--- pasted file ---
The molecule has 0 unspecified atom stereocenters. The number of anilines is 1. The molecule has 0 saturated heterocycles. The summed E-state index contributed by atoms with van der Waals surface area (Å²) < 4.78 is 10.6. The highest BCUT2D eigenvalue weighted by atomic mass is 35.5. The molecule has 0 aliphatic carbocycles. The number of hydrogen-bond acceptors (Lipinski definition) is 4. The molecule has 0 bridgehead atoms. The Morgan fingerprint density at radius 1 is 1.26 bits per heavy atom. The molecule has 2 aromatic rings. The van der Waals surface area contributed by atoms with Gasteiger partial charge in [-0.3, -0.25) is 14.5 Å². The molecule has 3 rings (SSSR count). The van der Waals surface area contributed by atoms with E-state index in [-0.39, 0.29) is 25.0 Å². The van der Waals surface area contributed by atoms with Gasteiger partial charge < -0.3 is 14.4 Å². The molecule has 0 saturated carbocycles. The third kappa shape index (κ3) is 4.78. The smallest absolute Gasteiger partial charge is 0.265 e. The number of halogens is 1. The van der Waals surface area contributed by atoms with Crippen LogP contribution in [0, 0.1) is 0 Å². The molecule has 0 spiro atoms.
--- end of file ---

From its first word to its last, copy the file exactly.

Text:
The molecule has 0 unspecified atom stereocenters. The number of anilines is 1. The molecule has 0 saturated heterocycles. The summed E-state index contributed by atoms with van der Waals surface area (Å²) < 4.78 is 10.6. The highest BCUT2D eigenvalue weighted by atomic mass is 35.5. The molecule has 0 aliphatic carbocycles. The number of hydrogen-bond acceptors (Lipinski definition) is 4. The molecule has 0 bridgehead atoms. The Morgan fingerprint density at radius 1 is 1.26 bits per heavy atom. The molecule has 2 aromatic rings. The van der Waals surface area contributed by atoms with Gasteiger partial charge in [-0.3, -0.25) is 14.5 Å². The molecule has 3 rings (SSSR count). The van der Waals surface area contributed by atoms with E-state index in [-0.39, 0.29) is 25.0 Å². The van der Waals surface area contributed by atoms with Gasteiger partial charge < -0.3 is 14.4 Å². The molecule has 0 saturated carbocycles. The third kappa shape index (κ3) is 4.78. The smallest absolute Gasteiger partial charge is 0.265 e. The number of halogens is 1. The van der Waals surface area contributed by atoms with Crippen LogP contribution in [0, 0.1) is 0 Å². The molecule has 0 spiro atoms.